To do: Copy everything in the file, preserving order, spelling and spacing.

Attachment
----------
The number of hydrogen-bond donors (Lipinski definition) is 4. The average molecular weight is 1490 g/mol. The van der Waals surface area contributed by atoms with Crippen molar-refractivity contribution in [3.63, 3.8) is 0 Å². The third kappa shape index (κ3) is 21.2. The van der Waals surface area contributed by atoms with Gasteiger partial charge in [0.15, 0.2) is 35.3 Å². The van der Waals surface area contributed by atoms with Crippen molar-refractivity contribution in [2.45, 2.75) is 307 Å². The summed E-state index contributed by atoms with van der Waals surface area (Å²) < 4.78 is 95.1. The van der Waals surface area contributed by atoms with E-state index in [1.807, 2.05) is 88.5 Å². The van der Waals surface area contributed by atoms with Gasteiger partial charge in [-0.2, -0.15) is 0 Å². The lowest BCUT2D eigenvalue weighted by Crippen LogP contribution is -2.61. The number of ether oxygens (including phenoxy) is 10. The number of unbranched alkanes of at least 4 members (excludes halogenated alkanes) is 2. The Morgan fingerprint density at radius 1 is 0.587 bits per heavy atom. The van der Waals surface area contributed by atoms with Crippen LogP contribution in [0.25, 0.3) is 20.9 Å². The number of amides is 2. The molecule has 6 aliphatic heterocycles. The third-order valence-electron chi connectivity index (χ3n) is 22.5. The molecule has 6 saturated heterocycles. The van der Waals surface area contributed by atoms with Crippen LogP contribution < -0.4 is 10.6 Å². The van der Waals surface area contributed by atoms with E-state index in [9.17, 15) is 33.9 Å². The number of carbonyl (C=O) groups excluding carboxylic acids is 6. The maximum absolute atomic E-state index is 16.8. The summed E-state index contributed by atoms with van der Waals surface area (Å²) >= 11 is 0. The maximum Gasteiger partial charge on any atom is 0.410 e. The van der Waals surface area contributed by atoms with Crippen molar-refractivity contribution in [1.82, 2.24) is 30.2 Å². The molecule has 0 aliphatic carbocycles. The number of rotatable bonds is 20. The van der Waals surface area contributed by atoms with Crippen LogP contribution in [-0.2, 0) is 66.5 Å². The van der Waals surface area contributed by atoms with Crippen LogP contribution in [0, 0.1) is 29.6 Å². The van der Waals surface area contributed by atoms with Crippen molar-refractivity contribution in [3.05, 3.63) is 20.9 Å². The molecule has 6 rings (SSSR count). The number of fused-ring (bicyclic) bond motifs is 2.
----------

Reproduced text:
The number of hydrogen-bond donors (Lipinski definition) is 4. The average molecular weight is 1490 g/mol. The van der Waals surface area contributed by atoms with Crippen molar-refractivity contribution in [3.63, 3.8) is 0 Å². The third kappa shape index (κ3) is 21.2. The van der Waals surface area contributed by atoms with Gasteiger partial charge in [0.15, 0.2) is 35.3 Å². The van der Waals surface area contributed by atoms with Crippen molar-refractivity contribution in [2.45, 2.75) is 307 Å². The summed E-state index contributed by atoms with van der Waals surface area (Å²) < 4.78 is 95.1. The van der Waals surface area contributed by atoms with E-state index in [1.807, 2.05) is 88.5 Å². The van der Waals surface area contributed by atoms with Gasteiger partial charge in [-0.2, -0.15) is 0 Å². The lowest BCUT2D eigenvalue weighted by Crippen LogP contribution is -2.61. The number of ether oxygens (including phenoxy) is 10. The number of unbranched alkanes of at least 4 members (excludes halogenated alkanes) is 2. The Morgan fingerprint density at radius 1 is 0.587 bits per heavy atom. The van der Waals surface area contributed by atoms with Crippen LogP contribution in [0.25, 0.3) is 20.9 Å². The number of amides is 2. The molecule has 6 aliphatic heterocycles. The third-order valence-electron chi connectivity index (χ3n) is 22.5. The molecule has 6 saturated heterocycles. The van der Waals surface area contributed by atoms with Crippen LogP contribution < -0.4 is 10.6 Å². The van der Waals surface area contributed by atoms with E-state index in [9.17, 15) is 33.9 Å². The number of carbonyl (C=O) groups excluding carboxylic acids is 6. The maximum absolute atomic E-state index is 16.8. The summed E-state index contributed by atoms with van der Waals surface area (Å²) >= 11 is 0. The maximum Gasteiger partial charge on any atom is 0.410 e. The van der Waals surface area contributed by atoms with Crippen molar-refractivity contribution in [1.82, 2.24) is 30.2 Å². The molecule has 0 aliphatic carbocycles. The number of rotatable bonds is 20. The van der Waals surface area contributed by atoms with Crippen LogP contribution in [-0.2, 0) is 66.5 Å². The van der Waals surface area contributed by atoms with Crippen LogP contribution in [0, 0.1) is 29.6 Å². The van der Waals surface area contributed by atoms with Crippen molar-refractivity contribution in [3.05, 3.63) is 20.9 Å². The molecule has 6 rings (SSSR count). The number of fused-ring (bicyclic) bond motifs is 2.